If you are holding a bond to maturity you don’t need to worry about its market price, because at maturity the bond will be repaid to you at face value ($1 per unit). So even if you buy a bond on the NZDX for $0.95 per bond, you’ll still be repaid $1 at maturity. Likewise, if you bought a bond for $1.05, you’ll only be repaid $1 at maturity.

A bond’s yield changes when its price changes

A bond’s yield is the actual annual rate of return you’ll make when buying that bond from the secondary market. Let’s say a bond with an interest rate of 4% is bought for $1.05 per bond. Your yield will be less than that 4% (3.81% in this example) interest rate because you’ve paid a 5% premium in order to obtain these bonds. Likewise if you paid $0.95 per bond, your yield will be higher than 4% (4.21%) because you acquired the bonds at a discount. Therefore:

  • if the price goes up, the yield goes down
  • if the price goes down, its yield increases

To further complicate things we must consider the fact that when a bond is repaid at maturity, the bondholder is repaid $1 per bond even if they paid a premium or discount on the bond. If you intend to buy shares off the secondary market and hold it to maturity, then this premium or discount must be factored into your total return. This calculation is known as the Yield to Maturity. Let’s assume our example 4% bond matures in 5 years time:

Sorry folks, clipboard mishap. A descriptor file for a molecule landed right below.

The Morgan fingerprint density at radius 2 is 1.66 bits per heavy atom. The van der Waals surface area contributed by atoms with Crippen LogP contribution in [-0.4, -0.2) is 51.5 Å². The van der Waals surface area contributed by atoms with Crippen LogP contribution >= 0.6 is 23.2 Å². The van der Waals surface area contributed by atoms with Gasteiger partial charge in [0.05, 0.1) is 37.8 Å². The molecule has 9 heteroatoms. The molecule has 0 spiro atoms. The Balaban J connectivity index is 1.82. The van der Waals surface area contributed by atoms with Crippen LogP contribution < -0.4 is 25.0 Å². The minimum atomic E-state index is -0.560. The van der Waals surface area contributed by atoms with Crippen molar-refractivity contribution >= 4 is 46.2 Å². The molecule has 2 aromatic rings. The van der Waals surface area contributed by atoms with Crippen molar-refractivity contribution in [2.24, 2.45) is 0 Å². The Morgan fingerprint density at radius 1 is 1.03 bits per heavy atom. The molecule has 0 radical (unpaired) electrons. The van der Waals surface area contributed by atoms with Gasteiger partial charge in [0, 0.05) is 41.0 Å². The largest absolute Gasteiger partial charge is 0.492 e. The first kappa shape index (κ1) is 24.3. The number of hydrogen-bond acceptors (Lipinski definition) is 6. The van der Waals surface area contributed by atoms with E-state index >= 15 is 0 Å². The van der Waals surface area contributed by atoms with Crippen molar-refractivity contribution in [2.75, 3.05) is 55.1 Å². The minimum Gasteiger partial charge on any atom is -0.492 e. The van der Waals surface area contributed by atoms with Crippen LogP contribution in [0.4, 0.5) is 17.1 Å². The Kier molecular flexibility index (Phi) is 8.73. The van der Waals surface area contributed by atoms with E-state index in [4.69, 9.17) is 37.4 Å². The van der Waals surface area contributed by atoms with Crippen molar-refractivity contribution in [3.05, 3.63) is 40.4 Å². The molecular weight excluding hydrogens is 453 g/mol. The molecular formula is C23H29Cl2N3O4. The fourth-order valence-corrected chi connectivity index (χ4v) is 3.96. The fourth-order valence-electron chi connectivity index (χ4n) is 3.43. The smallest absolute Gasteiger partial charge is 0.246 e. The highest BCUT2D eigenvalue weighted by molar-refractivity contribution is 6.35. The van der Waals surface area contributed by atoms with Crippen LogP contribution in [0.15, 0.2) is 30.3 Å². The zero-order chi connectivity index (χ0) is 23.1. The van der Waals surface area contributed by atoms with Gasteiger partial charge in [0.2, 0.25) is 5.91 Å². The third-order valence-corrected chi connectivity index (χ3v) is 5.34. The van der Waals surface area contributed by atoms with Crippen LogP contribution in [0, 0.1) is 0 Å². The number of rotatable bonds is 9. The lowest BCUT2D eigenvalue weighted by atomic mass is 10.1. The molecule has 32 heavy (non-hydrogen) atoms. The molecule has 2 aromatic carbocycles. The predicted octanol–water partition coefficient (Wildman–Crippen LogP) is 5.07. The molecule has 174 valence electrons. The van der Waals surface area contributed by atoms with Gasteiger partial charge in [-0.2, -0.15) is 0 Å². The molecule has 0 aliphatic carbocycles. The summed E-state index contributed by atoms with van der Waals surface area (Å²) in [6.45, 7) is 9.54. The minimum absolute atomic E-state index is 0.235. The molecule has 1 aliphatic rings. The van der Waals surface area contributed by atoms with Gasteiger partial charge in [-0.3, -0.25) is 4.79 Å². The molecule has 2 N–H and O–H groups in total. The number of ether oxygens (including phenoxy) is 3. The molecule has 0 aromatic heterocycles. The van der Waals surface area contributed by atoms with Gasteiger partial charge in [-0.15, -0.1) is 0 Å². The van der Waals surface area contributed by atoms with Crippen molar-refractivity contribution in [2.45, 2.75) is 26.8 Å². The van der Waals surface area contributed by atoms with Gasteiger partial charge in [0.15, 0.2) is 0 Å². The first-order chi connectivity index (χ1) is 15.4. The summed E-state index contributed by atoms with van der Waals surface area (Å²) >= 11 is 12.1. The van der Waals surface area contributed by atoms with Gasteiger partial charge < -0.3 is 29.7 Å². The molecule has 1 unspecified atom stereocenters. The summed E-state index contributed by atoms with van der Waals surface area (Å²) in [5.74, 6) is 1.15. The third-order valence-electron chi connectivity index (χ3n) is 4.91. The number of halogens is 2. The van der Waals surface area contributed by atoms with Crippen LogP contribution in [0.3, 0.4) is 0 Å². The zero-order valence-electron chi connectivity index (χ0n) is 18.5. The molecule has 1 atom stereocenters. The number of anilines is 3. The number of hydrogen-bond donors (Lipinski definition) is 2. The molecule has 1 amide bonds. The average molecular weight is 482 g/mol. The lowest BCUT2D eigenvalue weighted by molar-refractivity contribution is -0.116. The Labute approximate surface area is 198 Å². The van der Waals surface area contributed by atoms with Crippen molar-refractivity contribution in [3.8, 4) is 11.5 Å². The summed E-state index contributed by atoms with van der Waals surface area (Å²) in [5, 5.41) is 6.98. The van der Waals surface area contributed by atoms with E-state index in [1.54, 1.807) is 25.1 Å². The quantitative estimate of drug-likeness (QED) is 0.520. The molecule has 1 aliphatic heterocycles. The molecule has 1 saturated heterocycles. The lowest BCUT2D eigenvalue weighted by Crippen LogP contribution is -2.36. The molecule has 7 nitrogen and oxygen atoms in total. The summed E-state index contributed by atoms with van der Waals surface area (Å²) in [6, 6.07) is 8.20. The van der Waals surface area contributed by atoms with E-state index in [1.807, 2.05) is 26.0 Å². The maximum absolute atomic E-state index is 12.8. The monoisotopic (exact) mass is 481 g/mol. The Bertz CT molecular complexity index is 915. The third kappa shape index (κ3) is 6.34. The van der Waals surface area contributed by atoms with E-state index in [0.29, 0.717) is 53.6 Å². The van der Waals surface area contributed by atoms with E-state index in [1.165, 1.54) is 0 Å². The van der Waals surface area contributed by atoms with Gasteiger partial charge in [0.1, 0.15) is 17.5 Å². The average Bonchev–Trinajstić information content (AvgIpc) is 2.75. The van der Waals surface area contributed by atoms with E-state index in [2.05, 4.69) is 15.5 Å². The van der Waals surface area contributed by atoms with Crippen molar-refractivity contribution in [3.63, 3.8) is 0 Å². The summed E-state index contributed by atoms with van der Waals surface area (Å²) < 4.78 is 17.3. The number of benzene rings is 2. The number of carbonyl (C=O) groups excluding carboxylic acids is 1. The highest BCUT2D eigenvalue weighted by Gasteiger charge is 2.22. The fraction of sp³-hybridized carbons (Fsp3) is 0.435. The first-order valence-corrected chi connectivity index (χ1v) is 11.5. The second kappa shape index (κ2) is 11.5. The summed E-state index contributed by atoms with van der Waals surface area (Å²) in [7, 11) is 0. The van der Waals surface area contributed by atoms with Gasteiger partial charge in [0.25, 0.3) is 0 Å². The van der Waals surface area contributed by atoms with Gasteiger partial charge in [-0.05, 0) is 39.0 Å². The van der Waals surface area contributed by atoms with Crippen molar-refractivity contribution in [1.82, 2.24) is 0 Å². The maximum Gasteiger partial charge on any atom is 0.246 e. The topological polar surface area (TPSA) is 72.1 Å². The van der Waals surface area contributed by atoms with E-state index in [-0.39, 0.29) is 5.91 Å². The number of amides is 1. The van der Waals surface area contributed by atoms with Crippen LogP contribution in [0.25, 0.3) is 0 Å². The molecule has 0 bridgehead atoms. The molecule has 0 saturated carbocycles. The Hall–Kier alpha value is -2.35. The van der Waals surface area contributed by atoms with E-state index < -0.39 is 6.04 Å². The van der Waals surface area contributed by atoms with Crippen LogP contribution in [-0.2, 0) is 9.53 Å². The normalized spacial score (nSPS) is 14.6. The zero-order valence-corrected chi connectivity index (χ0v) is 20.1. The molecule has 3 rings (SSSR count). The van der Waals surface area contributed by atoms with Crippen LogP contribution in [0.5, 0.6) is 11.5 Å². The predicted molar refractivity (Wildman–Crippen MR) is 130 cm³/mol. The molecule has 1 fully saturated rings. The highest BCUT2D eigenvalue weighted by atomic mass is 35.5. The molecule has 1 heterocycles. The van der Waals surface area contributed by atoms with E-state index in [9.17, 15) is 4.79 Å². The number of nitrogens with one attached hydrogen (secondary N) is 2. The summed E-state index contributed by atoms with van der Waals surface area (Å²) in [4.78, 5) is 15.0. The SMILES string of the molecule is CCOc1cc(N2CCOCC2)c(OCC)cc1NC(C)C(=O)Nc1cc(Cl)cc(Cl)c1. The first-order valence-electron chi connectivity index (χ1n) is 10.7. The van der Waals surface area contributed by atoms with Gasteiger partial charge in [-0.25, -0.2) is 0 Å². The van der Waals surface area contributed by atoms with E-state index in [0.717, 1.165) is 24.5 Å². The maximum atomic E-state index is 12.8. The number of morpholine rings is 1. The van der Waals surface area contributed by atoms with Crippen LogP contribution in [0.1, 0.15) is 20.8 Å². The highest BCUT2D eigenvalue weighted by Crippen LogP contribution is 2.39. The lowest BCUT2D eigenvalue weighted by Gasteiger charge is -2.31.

• if we pay $1.05 per bond, our yield to maturity is 2.91% – lower than the yield of 3.81%, because we have to factor in the 5 cents per bond that we lose when the bond is repaid.
  • if we pay $0.95 per bond, our yield to maturity is 5.16% – higher than the yield of 4.21%, because we gain 5 cents per bond when it’s repaid.

You can check each bond issue’s price and yield to maturity on the NZX website, or calculate yields yourself using this bond yield calculator. The screenshot below shows the details of the IFT260 bond issued by Infratil on the NZX website. The red box shows the Yield to Maturity (at 3.6%), the green box shows the market price you’ll pay per $100 of bonds ($106.107), and the blue box show’s the bond’s original interest rate (4.75%).

NZX price for bonds

5. What are the risks of investing in bonds?

Even though bonds are considered conservative investments, there are risks associated with investing in bonds (as with any other investment). The key risks are:

Credit risk

The bond issuer might get into financial trouble and not be able to pay you back some or all of your money, or miss interest payments (known as defaulting). Bonds with lower credit ratings are more likely to default, but in return offer higher interest rates to investors.

Interest rate risk

Interest rates could go up, making other investments such as term deposits or newer bond issues more attractive (and making your bonds less attractive). This means you pay the opportunity cost of not having your money in the more attractive investment. This also means if you need to sell your bonds on the secondary market, you’ll have to sell it at below face value.

Liquidity risk

You may not be able to sell your bonds on the secondary market when you need to if there is a lack of people willing to buy the bond. Your might have to sell your bonds at a lower price than you want in order to attract buyers.

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The content of this article is based on Money King NZ’s opinion and should not be considered financial advice. The information should never be used without first assessing your own personal and financial situation, and conducting your own research. You may wish to consult with an authorised financial adviser before making any investment decisions.